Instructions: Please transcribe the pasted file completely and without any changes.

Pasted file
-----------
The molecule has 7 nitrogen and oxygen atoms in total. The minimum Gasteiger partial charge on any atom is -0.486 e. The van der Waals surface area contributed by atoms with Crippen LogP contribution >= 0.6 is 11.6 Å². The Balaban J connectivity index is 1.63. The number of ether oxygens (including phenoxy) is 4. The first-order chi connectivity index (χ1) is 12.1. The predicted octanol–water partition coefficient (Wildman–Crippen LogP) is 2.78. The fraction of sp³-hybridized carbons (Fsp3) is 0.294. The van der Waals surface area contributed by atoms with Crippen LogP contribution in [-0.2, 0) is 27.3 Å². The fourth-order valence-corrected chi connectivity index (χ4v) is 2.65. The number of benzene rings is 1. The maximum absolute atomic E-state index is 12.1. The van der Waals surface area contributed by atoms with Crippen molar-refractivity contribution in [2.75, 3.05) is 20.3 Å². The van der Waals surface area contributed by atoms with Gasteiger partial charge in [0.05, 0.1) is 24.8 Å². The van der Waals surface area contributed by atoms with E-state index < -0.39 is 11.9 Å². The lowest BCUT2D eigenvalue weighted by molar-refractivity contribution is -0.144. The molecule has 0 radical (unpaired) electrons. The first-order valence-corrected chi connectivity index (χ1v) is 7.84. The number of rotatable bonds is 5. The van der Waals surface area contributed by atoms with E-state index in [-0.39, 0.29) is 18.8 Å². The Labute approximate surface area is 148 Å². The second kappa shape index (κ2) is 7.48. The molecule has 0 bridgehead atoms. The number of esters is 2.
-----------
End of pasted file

The molecule has 7 nitrogen and oxygen atoms in total. The minimum Gasteiger partial charge on any atom is -0.486 e. The van der Waals surface area contributed by atoms with Crippen LogP contribution >= 0.6 is 11.6 Å². The Balaban J connectivity index is 1.63. The number of ether oxygens (including phenoxy) is 4. The first-order chi connectivity index (χ1) is 12.1. The predicted octanol–water partition coefficient (Wildman–Crippen LogP) is 2.78. The fraction of sp³-hybridized carbons (Fsp3) is 0.294. The van der Waals surface area contributed by atoms with Crippen LogP contribution in [-0.2, 0) is 27.3 Å². The fourth-order valence-corrected chi connectivity index (χ4v) is 2.65. The number of benzene rings is 1. The maximum absolute atomic E-state index is 12.1. The van der Waals surface area contributed by atoms with Crippen molar-refractivity contribution in [2.75, 3.05) is 20.3 Å². The van der Waals surface area contributed by atoms with Gasteiger partial charge in [0.05, 0.1) is 24.8 Å². The van der Waals surface area contributed by atoms with E-state index < -0.39 is 11.9 Å². The lowest BCUT2D eigenvalue weighted by molar-refractivity contribution is -0.144. The molecule has 0 radical (unpaired) electrons. The first-order valence-corrected chi connectivity index (χ1v) is 7.84. The number of rotatable bonds is 5. The van der Waals surface area contributed by atoms with E-state index in [-0.39, 0.29) is 18.8 Å². The Labute approximate surface area is 148 Å². The second kappa shape index (κ2) is 7.48. The molecule has 0 bridgehead atoms. The number of esters is 2.